Sarawak promotes nature and adventure

By TIN Media | Sarawak Published 1 year ago on 6 May 2021
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Sarawak Tourism Board is promoting nature and adventure to travellers as well as travel consultants who are seeking new content when borders reopen to international tourism.

The focus is on exploring the rainforest, national parks, caves and climbing adventures rolled into holiday options that culminate with a beach stay.

Check out here some of the options that adopt sustainable and community tourism objectives.


Everyone loves beaches. There is nothing more calming than to relax on a beach accompanied by the soothing sound of splashing waves. Sarawak is home to many beaches. Tripadvisor identifies seven top beaches that generated the most reviews They are Pantai TemasyaTanjung Batu; Tusan Cliff Beach; Tusan Beach; Hawaii Beach; Luak Bay; Damai Central and Damai Beach.

Damai Beach, Kuching

Close to Kuching city, Damai Beach is popular with visitors for a day trip to the beach. Located at Santubong in Kuching, a one-hour drive from downtown Kuching it is also the venue for the annual Rainforest World Music Festival.

Hawaii Beach, Miri

Located in Kampong Bakam a 15-minute drive from Miri City Centre, residents named the horseshoe bay Hawaii Beach due to its curved white sand lined with palm trees.


Tropical rainforests make up two-thirds of the land area in Sarawak. Explore this largely untouched ecosystem and get personal with the diverse selection of plant and animal life that Sarawak’s nature has to offer. Sarawak’s rainforests are home to the proboscis monkey, silver monkeys, large lizards, wild boars and over 150 species of birds. An opportunity that should not be missed by nature lovers.

One of Sarawak’s most popular rainforest parks, Mulu is named after its highest mountain. The park covers about 32,000 hectares of majestic rainforest that has some fantastic limestone outcrops and montane jungles.


Step into a mystical and mysterious world by exploring the many caves of Sarawak. Malaysia’s largest state is home to hundreds of world-class caves that will awe and mesmerise you with their unique wonders, personalities and topography. A bucket-list destination for the bold and the adventurous.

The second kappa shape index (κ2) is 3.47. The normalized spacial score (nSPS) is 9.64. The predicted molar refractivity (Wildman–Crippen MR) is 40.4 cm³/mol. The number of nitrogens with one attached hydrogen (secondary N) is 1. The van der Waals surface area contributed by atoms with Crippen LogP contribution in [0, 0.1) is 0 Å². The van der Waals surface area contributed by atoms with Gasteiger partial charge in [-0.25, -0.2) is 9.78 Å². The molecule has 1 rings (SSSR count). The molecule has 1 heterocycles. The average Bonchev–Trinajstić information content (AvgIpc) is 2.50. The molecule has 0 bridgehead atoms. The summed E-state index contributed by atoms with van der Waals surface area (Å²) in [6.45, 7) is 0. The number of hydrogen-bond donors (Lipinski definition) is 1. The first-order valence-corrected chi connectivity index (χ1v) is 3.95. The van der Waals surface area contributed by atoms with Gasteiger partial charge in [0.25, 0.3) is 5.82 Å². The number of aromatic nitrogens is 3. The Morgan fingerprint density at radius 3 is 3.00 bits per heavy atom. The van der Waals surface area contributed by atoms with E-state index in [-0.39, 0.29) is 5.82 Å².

Niah National Park in Miri is the home of the Niah Cave where archaeologists discovered 40,000-year-old human remains. The cave systems also feature murals dating back to more than 12,000 years.

The Gunung Mulu National Park in Miri is famous for its many caves and the animals that call the mountainous rainforest setting home. The UNESCO World Heritage houses three of the largest cave systems in the world.

The Sarawak Chamber is the largest known cave chamber known to man. It measures 600m long, 415m wide and 80m at its maximum height. It is bigger than a dozen football fields and can accommodate approximately 40 Boeing 747 jets.

The Deer Cave, meanwhile, is the largest cave passage in the world. The name may be misleading as the cave itself houses no deer but is home to more than three million wrinkle lipped bats.

Clearwater Cave is recognised as the longest cave in Southeast Asia that some claim could house 10 football pitches. The abundance of crystal-clear water flowing through underground channels gave the cave its English name.


Pinnacles: Those looking for a challenge can put themselves to the test by scaling the pinnacle formations at the Gunung Mulu National Park which rise as high as 50 metres.



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